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‘Peoples’ actions speak to the character and reputations of their employers,’ expert says

EVANSTON, Ill. --- Experts from Northwestern University are available to comment on the role organizations play during times of political turmoil as companies react by firing employees who were found to have taken part in the Capitol riots on Jan. 6.

Brayden King is a professor of management and organizations at the Kellogg School of Management. He can be reached by contacting Molly Lynch at 773-505-9719 or molly@lynchgrouponline.com.

Quote from Professor King
“Peoples’ actions speak to the character and reputations of their employers. When companies learn that one of their employees participated in the insurrection at the capitol, they certainly worry about what tolerating that sort of behavior will say about them. Is this the sort of workplace that tolerates roundly criticized behavior? Companies’ quick actions to fire their employees is a proactive attempt to maintain their reputation during a time of political unrest when many are concerned that democratic norms are being undermined.

“Moreover, many companies find themselves in a position of taking a leadership stance in articulating what sorts of political activities ought not to be considered legitimate. By expelling employees from their companies, these organizations not only signal an essential part of their own character but they indicate to the nation/world where the boundaries are for acceptable political expression.”

Nicholas A. Pearce is a clinical professor of management and organizations at the Kellogg School of Management. He can be reached by contacting Molly Lynch at 773-505-9719 or molly@lynchgrouponline.com.

Quote from Professor Pearce
“Firing people whose conduct violates workplace norms/standards should not be seen as equivalent to creating inclusive workplaces. In many cases, such firings are actually performative reactions to shield the company leadership from the perception that they're harboring domestic terrorists. The much harder work is auditing and sustainably transforming systems that reproduce disproportionately unjust, inequitable outcomes for people of color.”­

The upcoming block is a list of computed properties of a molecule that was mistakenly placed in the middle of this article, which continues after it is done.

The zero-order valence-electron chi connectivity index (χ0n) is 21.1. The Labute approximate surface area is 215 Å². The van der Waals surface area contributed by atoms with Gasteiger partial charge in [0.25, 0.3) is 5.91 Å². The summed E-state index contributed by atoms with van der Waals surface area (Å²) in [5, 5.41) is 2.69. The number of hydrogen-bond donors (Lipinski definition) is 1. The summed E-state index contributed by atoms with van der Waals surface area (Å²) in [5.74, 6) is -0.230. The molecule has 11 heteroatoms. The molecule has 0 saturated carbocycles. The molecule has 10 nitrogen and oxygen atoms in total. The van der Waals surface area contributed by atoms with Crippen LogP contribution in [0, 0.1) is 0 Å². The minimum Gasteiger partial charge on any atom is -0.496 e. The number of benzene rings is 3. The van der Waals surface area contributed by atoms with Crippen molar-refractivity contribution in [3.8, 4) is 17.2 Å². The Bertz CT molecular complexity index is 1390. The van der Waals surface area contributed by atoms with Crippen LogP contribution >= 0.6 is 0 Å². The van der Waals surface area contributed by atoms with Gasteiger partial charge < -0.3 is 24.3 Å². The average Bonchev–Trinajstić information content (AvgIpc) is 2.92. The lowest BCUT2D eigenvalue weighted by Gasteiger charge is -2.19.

Danielle Bell is an assistant professor at the Medill School of Journalism, Media, Integrated Marketing Communications. Her area of expertise is communications and branding, and she specializes efforts related to equity, inclusion, women in the workplace and BIPOC. She can be reached at danielle.bell@northwestern.edu.

Quote from Professor Bell
"Companies now understand the importance – the moral rightness, if you will – of speaking out in support of their employees, customers and other stakeholders impacted by systemic injustices in this country. When an employee is outed on social media for doing the very thing a company stands against – the company’s reputation is on the line and their next steps are now publicly scrutinized. Companies firing employees – especially at-will employees – for any reason or no reason at all is not new. What’s new is that what typically gets handled in private by HR is now being played out on social media for everyone to see."